The International Union for Conservation of Nature (IUCN) is considering the possibility of lowering the status of the Iberian lynx protection. Accordingly, nowadays this felid is a 'critically endangered' species: the world's most endangered feline in the world, there is currently discussion for bringing it to the category of 'at risk' of extinction thanks to conservation efforts joined in Andalusia.
The co-president and chairman of the IUCN Specialist Group felines, Urs Breitenmoser, announced that this international institution is balancing this option after he evaluated as "very good" the evolution of conservation efforts for the Iberian lynx.
In this regard, Breitenmoser said that he has seen first hand the technicians work during his visit to the countryside, and after some days, " I can say I'm really happy with the work being done in Andalusia".
From his point of view, is "particularly significant" that the two large populations of Iberian lynx, Doñana and Sierra Morena Aljarafe (Andujar-Cardeña), have grown up over the last years. He also highlighted the performance in the reintroduction areas in Córdoba (Guadalmellato) and Jaén (Guarrizas) saying that, if the evolution remains positive, "soon will welcome more lynx."
On the other hand, he stressed the "important" role of the captive breeding program 'Ex-Situ' in the conservation of the Iberian lynx, with a continued and significant contribution of individuals for reintroduction into the wild. In short, the three pillars of the Iberian lynx are the wild population, the reintroduction and the captive breeding programs, are showing an "amazing" evolution.
Therefore, Breitenmoser announced that IUCN "is considering the possibility of lowering the protection category Iberian lynx from 'critically endangered' to 'at risk' of extinction. Although they have not taken the decision already, because they still have to consider the scientific data.
"There is still much to do"
The chairman of the IUCN Specialist Group felines works with the Ministry of Environment in the Iberian lynx since 2001 and has participated in the design of conservation strategies, such as the lynx reintroduction plan in Andalusia. He described this possibility as a "great" news, because this was "unimaginable" ten years ago, when "all we had was a dream."
However, he said that he "don't want people to misunderstand this possibility" as a species 'endangered' is not far from an animal whose retention is not jeopardized, but quite the opposite. In this regard, recalled that "work has been done is a small part of that we still have to do."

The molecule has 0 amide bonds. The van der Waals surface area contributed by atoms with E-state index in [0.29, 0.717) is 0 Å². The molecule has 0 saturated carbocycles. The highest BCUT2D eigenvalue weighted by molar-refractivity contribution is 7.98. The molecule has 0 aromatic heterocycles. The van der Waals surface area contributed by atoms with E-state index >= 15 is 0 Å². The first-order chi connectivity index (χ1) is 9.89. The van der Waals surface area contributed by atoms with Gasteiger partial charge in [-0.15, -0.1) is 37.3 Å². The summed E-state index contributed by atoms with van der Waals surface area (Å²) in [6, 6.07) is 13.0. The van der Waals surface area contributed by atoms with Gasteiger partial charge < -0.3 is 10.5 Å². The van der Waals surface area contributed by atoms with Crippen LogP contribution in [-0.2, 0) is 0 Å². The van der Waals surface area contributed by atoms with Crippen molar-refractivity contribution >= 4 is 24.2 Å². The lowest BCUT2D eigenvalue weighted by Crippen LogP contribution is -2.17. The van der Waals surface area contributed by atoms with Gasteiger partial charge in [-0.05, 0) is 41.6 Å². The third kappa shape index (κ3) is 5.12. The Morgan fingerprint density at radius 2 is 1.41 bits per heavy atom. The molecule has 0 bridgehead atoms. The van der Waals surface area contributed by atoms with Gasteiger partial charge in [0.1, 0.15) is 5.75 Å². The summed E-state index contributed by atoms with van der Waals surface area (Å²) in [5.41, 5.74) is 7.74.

On the other hand, the co-chair of the IUCN, which has been involved in research projects on the ecology of carnivore for 25 years, has found that social support for this conservation project is one of the areas of work where we must deepen "with the same intensity" as the work in the countryside, because one of the challenges of the project Life-Lynx is to achieve the expansion of the species.
The next step in lynx conservation areas should be to increase the presence of its primary food, the rabbit, for which "not only is necessary" to give a series of ecological conditions, but local people "are willing to accept them."
Conservation creates jobs
The Swiss researcher expressed confidence that local people could understand that this project offers possibilities for progress and development. The conservation of a species unique in the world "can also generate jobs," he said.
In this time of economic difficulty is "even more important than before" that the companies receive positive messages like this, from a conservation initiative that also creates jobs.
"It's important that people not only talk about Spain as the country that hosts the team's World Cup champion," joked Breitenmoser, who asserted that "the conservation program should also be considered from the standpoint of economic and related development opportunities it offers."
Also commented that for Spain, a world tourist destination that generates a lot of resources, is important not only to give good services, but also to show a good image to other countries, developing a project as ambitious as the Lynx' conservation. Its "an great opportunity to give an excellent image throughout the world."
The Iberian lynx is the most emblematic endangered species in Spain and a symbol and a enormous challenge for conservation. A seteep decline had relegated them to two isolated populations in Doñana and Andújar, both in Andalusia's region, with around 60 and 200 individuals, respectively.
It is suspected that genetic factors might be behind recently observed decreases in survival and reproduction in this populations. Genomic researches will be helpful to improve the conservation programmes, in the Captive Breeding Centres and in the ex situ one, finding the specimens with genetic problems.